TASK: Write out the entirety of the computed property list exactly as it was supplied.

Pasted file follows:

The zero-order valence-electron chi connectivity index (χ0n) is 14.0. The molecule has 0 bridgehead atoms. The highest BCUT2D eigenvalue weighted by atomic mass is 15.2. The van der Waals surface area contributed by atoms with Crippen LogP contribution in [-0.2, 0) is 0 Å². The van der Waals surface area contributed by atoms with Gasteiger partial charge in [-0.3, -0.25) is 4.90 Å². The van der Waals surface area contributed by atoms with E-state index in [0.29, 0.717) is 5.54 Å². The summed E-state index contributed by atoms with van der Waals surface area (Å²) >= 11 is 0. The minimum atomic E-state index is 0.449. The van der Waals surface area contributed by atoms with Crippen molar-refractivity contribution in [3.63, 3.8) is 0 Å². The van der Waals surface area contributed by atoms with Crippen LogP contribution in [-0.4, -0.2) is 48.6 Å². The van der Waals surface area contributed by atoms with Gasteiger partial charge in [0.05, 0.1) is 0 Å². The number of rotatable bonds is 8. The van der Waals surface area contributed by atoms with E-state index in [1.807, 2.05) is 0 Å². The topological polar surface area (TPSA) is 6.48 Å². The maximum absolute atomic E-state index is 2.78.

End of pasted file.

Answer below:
The zero-order valence-electron chi connectivity index (χ0n) is 14.0. The molecule has 0 bridgehead atoms. The highest BCUT2D eigenvalue weighted by atomic mass is 15.2. The van der Waals surface area contributed by atoms with Crippen LogP contribution in [-0.2, 0) is 0 Å². The van der Waals surface area contributed by atoms with Gasteiger partial charge in [-0.3, -0.25) is 4.90 Å². The van der Waals surface area contributed by atoms with E-state index in [0.29, 0.717) is 5.54 Å². The summed E-state index contributed by atoms with van der Waals surface area (Å²) >= 11 is 0. The minimum atomic E-state index is 0.449. The van der Waals surface area contributed by atoms with Crippen molar-refractivity contribution in [3.63, 3.8) is 0 Å². The van der Waals surface area contributed by atoms with Crippen LogP contribution in [-0.4, -0.2) is 48.6 Å². The van der Waals surface area contributed by atoms with Gasteiger partial charge in [0.05, 0.1) is 0 Å². The number of rotatable bonds is 8. The van der Waals surface area contributed by atoms with E-state index in [1.807, 2.05) is 0 Å². The topological polar surface area (TPSA) is 6.48 Å². The maximum absolute atomic E-state index is 2.78.